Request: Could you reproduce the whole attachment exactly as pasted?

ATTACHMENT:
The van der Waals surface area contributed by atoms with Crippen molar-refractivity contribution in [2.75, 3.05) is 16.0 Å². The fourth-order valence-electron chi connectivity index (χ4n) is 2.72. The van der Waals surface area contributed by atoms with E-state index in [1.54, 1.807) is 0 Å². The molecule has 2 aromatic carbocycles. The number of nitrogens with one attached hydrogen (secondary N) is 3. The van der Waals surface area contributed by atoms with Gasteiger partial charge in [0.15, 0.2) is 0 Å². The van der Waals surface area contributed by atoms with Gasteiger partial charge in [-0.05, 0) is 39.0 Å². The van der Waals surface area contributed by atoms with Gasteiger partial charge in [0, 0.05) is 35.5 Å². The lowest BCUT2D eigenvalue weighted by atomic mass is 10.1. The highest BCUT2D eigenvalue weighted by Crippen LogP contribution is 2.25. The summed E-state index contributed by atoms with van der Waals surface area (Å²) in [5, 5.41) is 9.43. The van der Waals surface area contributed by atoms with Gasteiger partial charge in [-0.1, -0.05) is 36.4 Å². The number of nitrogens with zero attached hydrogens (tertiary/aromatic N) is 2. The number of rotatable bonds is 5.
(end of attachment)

The van der Waals surface area contributed by atoms with Crippen molar-refractivity contribution in [2.75, 3.05) is 16.0 Å². The fourth-order valence-electron chi connectivity index (χ4n) is 2.72. The van der Waals surface area contributed by atoms with E-state index in [1.54, 1.807) is 0 Å². The molecule has 2 aromatic carbocycles. The number of nitrogens with one attached hydrogen (secondary N) is 3. The van der Waals surface area contributed by atoms with Gasteiger partial charge in [0.15, 0.2) is 0 Å². The van der Waals surface area contributed by atoms with Gasteiger partial charge in [-0.05, 0) is 39.0 Å². The van der Waals surface area contributed by atoms with Gasteiger partial charge in [0, 0.05) is 35.5 Å². The lowest BCUT2D eigenvalue weighted by atomic mass is 10.1. The highest BCUT2D eigenvalue weighted by Crippen LogP contribution is 2.25. The summed E-state index contributed by atoms with van der Waals surface area (Å²) in [5, 5.41) is 9.43. The van der Waals surface area contributed by atoms with Gasteiger partial charge in [-0.1, -0.05) is 36.4 Å². The number of nitrogens with zero attached hydrogens (tertiary/aromatic N) is 2. The number of rotatable bonds is 5.